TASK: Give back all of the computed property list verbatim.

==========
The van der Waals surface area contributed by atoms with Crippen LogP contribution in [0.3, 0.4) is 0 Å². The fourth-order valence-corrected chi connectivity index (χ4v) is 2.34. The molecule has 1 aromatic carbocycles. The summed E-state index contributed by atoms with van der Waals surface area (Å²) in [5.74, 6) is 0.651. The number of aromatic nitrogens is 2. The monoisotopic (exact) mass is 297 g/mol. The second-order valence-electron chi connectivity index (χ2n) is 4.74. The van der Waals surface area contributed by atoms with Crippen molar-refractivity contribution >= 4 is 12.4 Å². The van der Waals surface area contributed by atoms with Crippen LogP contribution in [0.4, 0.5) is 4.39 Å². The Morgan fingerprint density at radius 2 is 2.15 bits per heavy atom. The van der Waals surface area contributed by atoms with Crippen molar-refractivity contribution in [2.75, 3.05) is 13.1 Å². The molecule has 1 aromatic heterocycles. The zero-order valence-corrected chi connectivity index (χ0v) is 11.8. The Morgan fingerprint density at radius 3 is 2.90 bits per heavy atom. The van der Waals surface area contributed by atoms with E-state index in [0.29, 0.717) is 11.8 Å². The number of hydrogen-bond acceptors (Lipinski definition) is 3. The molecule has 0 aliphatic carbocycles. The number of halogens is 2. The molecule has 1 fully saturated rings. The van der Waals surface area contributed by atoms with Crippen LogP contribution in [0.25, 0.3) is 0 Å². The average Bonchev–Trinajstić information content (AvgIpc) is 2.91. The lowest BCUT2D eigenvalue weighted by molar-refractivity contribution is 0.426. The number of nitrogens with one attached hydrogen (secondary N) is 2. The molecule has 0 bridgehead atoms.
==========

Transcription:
The van der Waals surface area contributed by atoms with Crippen LogP contribution in [0.3, 0.4) is 0 Å². The fourth-order valence-corrected chi connectivity index (χ4v) is 2.34. The molecule has 1 aromatic carbocycles. The summed E-state index contributed by atoms with van der Waals surface area (Å²) in [5.74, 6) is 0.651. The number of aromatic nitrogens is 2. The monoisotopic (exact) mass is 297 g/mol. The second-order valence-electron chi connectivity index (χ2n) is 4.74. The van der Waals surface area contributed by atoms with Crippen molar-refractivity contribution >= 4 is 12.4 Å². The van der Waals surface area contributed by atoms with Crippen LogP contribution in [0.4, 0.5) is 4.39 Å². The Morgan fingerprint density at radius 2 is 2.15 bits per heavy atom. The van der Waals surface area contributed by atoms with Crippen molar-refractivity contribution in [2.75, 3.05) is 13.1 Å². The molecule has 1 aromatic heterocycles. The zero-order valence-corrected chi connectivity index (χ0v) is 11.8. The Morgan fingerprint density at radius 3 is 2.90 bits per heavy atom. The van der Waals surface area contributed by atoms with E-state index in [0.29, 0.717) is 11.8 Å². The number of hydrogen-bond acceptors (Lipinski definition) is 3. The molecule has 0 aliphatic carbocycles. The number of halogens is 2. The molecule has 1 fully saturated rings. The van der Waals surface area contributed by atoms with Crippen LogP contribution in [0.25, 0.3) is 0 Å². The average Bonchev–Trinajstić information content (AvgIpc) is 2.91. The lowest BCUT2D eigenvalue weighted by molar-refractivity contribution is 0.426. The number of nitrogens with one attached hydrogen (secondary N) is 2. The molecule has 0 bridgehead atoms.